Trying other length boards, as suggested on the card is easy because one board can underlap another to make board lengths from 7 to 12. Shorter boards can be made by placing a piece of paper over the necessary cells of one board. The structure of the card suggests investigating highest and lowest scores for each board length. How would a mathematician tackle this investigation? Perhaps by making a table like this:

Cells High Low
1 1 1
2 3 3
3 6 5
4 10 8
5 15 11
6 21 14
7 28 17
8 36 21
9 45 25
10 55 29
11 __ __
12 __ __

The pattern in the highest scores is not surprising given the strategy needed to make the highest. But is there a pattern in the lowest scores? Certainly not one that is straight forward. Perhaps drawing a graph would help.

  • Definitely not a straight line, but tantalisingly it does appear that the dots lie on a curve. A reasonably good test that the data is correct. A graphics calculator might help here.
  • But perhaps the data is not correct. Can your students find a lower total for any of the board lengths? Let us know if they can ... and of course we want to see the sequence of moves that produces it.

In playing the game students might sense that odd and even length boards are little bit different to play. Therefore it might be worth taking a second look at the table in terms of the odd and even boards.

Cells High Low
1 1 1
2 3 3
3 6 5
4 10 8
5 15 11
6 21 14
7 28 17
8 36 21
9 45 25
10 55 29
11 __ __
12 __ __

Now there are more obvious patterns. Predict and check for 11 and 12.

But is there one formula to predict the lowest for any board length n?? Over to you.

One more thought

  • Every cell is either occupied or not - a 1 position or a 0 position. How does this problem look in a binary world?

Whole Class Investigation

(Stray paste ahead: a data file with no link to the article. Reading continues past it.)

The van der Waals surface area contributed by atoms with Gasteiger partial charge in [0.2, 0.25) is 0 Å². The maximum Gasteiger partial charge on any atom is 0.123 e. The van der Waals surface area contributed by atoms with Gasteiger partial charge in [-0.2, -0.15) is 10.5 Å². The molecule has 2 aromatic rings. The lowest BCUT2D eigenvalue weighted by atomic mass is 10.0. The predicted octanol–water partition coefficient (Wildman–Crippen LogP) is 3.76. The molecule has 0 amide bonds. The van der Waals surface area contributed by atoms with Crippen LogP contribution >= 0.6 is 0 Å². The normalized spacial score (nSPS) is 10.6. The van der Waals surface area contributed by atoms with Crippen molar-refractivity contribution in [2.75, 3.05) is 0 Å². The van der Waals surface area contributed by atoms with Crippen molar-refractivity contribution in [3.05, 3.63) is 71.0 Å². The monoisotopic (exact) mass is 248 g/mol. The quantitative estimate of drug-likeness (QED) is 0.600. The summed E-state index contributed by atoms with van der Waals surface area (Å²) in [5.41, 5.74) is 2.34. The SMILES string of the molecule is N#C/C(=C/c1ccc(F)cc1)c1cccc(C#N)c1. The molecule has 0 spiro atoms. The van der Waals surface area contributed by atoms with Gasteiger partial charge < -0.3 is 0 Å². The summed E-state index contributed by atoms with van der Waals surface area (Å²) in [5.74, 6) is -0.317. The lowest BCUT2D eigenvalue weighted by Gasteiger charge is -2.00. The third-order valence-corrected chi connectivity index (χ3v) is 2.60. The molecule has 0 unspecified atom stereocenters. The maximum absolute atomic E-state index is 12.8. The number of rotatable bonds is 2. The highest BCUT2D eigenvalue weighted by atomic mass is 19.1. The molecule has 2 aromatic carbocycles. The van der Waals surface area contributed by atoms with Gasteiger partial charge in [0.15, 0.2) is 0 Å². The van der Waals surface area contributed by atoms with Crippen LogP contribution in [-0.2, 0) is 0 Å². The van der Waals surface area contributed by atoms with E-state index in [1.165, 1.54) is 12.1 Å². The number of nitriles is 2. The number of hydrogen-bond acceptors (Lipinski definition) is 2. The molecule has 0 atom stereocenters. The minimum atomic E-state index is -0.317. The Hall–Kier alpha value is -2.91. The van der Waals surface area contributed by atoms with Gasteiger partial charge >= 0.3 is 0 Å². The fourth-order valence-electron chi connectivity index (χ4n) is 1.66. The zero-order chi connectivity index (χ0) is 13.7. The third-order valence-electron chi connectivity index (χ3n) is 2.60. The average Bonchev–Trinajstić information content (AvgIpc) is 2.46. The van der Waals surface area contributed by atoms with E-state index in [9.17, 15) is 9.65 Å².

Tasks are an invitation for two students to work like a mathematician. Tasks can also be modified to become whole class investigations which model how a mathematician works.
   

Preparation for this whole class lesson is simply preparing boards to fit the blocks or tiles you are using. Blocks are better because they are easier to pick up and move. This is also a perfect investigation for the yellow/blue Poly Plugs.

To catch student interest, place 6 chairs in the line and explore the rules of the game using people as the 'blocks'. Make sure everyone knows how to score, then ask the class to make the highest score. Students return to their tables to record how the game is played and how the class found the highest score.

Using the table top material, continue with the lowest score challenge and the investigation of finding ways of making the scores in between highest and lowest. The 6 chairs and volunteers can be used at any stage to gather the class for explanation, or demonstration of student discoveries.

Continue the lesson guided by the iceberg above.

At this stage, Chains does not have a matching lesson on Maths300.

Is it in Maths With Attitude?

Maths With Attitude is a set of hands-on learning kits available from Years 3-10 which structure the use of tasks and whole class investigations into a week by week planner.
   

Chains is not in any MWA kit. However it can be used to enrich the Number & Computation or Space & Logic kits at Years 5/6, 7/8 or 9/10.

Green Line